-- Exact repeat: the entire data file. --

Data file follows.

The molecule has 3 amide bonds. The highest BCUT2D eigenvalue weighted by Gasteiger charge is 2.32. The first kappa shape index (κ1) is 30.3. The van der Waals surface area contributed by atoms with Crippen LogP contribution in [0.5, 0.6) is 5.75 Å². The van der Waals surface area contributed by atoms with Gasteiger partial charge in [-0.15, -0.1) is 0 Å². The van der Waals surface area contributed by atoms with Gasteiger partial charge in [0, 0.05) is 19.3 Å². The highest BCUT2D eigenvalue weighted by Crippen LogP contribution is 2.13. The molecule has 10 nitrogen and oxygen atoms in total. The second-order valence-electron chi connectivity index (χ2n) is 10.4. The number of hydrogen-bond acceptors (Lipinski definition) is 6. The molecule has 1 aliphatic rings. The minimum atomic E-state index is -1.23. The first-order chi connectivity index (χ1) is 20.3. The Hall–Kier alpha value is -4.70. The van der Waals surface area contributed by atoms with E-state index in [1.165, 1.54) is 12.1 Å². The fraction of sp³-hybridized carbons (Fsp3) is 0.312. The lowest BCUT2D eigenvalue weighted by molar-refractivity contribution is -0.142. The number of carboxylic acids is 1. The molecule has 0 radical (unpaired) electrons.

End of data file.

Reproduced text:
The molecule has 3 amide bonds. The highest BCUT2D eigenvalue weighted by Gasteiger charge is 2.32. The first kappa shape index (κ1) is 30.3. The van der Waals surface area contributed by atoms with Crippen LogP contribution in [0.5, 0.6) is 5.75 Å². The van der Waals surface area contributed by atoms with Gasteiger partial charge in [-0.15, -0.1) is 0 Å². The van der Waals surface area contributed by atoms with Gasteiger partial charge in [0, 0.05) is 19.3 Å². The highest BCUT2D eigenvalue weighted by Crippen LogP contribution is 2.13. The molecule has 10 nitrogen and oxygen atoms in total. The second-order valence-electron chi connectivity index (χ2n) is 10.4. The number of hydrogen-bond acceptors (Lipinski definition) is 6. The molecule has 1 aliphatic rings. The minimum atomic E-state index is -1.23. The first-order chi connectivity index (χ1) is 20.3. The Hall–Kier alpha value is -4.70. The van der Waals surface area contributed by atoms with E-state index in [1.165, 1.54) is 12.1 Å². The fraction of sp³-hybridized carbons (Fsp3) is 0.312. The lowest BCUT2D eigenvalue weighted by molar-refractivity contribution is -0.142. The number of carboxylic acids is 1. The molecule has 0 radical (unpaired) electrons.